Readers of this space know of my intense perturbation regarding the media's "selling" of Bellingham, the Fourth Corner community I call home. The remarkable amount of publicity suggesting people move here has become a very real problem.
My thinking is not original. I first heard such observations from a San Juan Island neighbor, author Ernie Gann, who refused to tell the media where he lived. The adventure novelist (The High and the Mighty among his triumphs) was convinced the less the rest of the world knew about the island, the better off islanders would be.
It was nearly three years ago that I began undertaking efforts to debunk Bellingham utilizing a campaign that would paint for public consumption a joyless picture of the city. In my role as the Picasso of PR, that pursuance has included changing our current unofficial motto, "City of Subdued Excitement," to something a bit more pretentious like "City of Sublimely Subdued Subjective Excitement," or even "Tony Soprano's Kinda Town."
Just why 'hamsters are lethargic, indifferent and depressed was examined a couple of years ago by way of an interview with Dr. I.B. Spacey. It was Spacey, Bellingham's world-renowned master of medical world stuff and all-around smart ass, who targeted vitamin D deficiency as the community's dirty little secret. Spacey's pioneering efforts produced the intriguing information that more than 90 percent of blood tests here reveal deplorable vitamin D deficiencies. Interestingly enough, the vitamin D story is now on the back burner because of superior opportunities to inform about the real Bellingham.
Chances are pretty good you don't know that whooping cough in Whatcom County has reached epidemic proportions and is on pace to soon number 3,000 cases. The county ranks fifth in the state and is first among the 10 largest with populations of more than 150,000. The reason for Whatcom/Bellingham's record is the increased rejection of the pertussis vaccine. The past 12 years have seen the rejection figure double so spread the word that there are an awful lot of stupid 'hamsters you wouldn't want living next door to you should a move here be considered.
The challenges of life in Bellingham in addition to the major vitamin deficiency and whooping cough, have been reduced in priority by the Hammer the 'hamsters Committee devoted to reducing our population. The HHC has chosen to inundate the world's media with information about the community's immature leadership during recent years. In the committee's sights are: the firing of the city's parks & recreation director for failure to properly reconfigure a golf course pond; the sliding past an asleep-at-the-switch City Council of a hidden camera scheme that led to the mayor's re-election defeat; and the thoroughly bizarre story of two Port Commissioners (there are three) who forced the resignation of the Executive Director in what recalled the Machiavellian maneuvers intrinsic to many of the plot twists of television's "Mayberry RFD."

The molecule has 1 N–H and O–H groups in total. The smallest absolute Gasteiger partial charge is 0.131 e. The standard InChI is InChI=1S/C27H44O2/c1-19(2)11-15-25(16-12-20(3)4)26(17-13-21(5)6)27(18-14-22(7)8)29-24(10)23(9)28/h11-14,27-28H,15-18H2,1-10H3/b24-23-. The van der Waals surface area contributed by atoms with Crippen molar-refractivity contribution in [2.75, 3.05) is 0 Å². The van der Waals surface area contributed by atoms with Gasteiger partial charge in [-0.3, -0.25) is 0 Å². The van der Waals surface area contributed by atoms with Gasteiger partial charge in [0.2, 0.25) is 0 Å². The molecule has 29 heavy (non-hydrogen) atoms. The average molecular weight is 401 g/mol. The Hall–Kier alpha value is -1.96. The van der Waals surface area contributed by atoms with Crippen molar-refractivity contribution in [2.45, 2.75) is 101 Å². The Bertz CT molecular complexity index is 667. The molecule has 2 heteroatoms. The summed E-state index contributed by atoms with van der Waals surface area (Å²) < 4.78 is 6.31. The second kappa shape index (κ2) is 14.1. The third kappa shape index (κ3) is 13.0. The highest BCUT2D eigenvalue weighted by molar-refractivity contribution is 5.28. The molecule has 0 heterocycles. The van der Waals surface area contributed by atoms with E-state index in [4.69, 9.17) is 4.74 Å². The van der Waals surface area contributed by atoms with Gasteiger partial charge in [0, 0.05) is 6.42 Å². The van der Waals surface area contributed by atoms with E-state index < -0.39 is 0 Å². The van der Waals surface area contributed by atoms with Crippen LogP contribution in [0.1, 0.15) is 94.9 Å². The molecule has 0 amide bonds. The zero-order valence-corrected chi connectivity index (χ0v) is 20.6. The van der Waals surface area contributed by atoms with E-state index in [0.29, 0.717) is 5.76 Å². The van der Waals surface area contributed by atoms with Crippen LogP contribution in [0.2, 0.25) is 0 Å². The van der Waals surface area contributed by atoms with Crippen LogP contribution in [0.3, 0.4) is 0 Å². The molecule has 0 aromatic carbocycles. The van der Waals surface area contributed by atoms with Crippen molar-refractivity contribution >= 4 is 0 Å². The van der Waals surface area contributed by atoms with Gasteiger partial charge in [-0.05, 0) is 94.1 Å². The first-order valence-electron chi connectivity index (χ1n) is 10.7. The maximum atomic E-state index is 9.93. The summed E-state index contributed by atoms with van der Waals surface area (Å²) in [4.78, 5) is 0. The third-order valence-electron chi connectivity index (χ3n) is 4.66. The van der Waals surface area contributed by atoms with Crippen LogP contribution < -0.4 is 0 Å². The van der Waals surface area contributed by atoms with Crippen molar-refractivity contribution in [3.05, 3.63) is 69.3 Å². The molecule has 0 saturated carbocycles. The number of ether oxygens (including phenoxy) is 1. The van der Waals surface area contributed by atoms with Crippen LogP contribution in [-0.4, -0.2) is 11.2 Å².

The firing late in 2010 of veteran and highly-regarded Parks & Recreation Director Paul Leuthold had unusual beginnings. Upkeep of Padden Lake Golf Course is the city's responsibility and it was mayor Dan Pike who, while checking out the course, made a critical comment to Leuthold about a pond located between the 13th and 15th fairways. It needed work alternately described as silt removal or drainage and Leuthold, aware of the importance of cost-saving, put friend/city engineer Mark Handzlik to work. Handzlik, a golfer, was "paid" with free golf. It was win win for the city. According to Handzlik, both his boss and the city manager knew of the arrangement.
Suddenly, everything went Mayberry and got either Gooberized or Gomerized to death depending upon one's point of view. Charges of conflict of interest, violating policies on moonlighting, using city computers, and being on the city's clock while working on the project were bruited about. The mayor, normally placid (some say right out of "Murder She Wrote") turned nasty levying a sentence that hardly fit the "crime." Result: Leuthold and Handzlik were fired. As things turned out, the firings were a factor leading to Pike's re-election failure last November.
Another factor was the hidden cameras fiasco, additional proof that you simply stay away from Bellingham unless you want to experience fools gladly as they attempt to myopically claim Subdued City as the Santa Barbara of the North.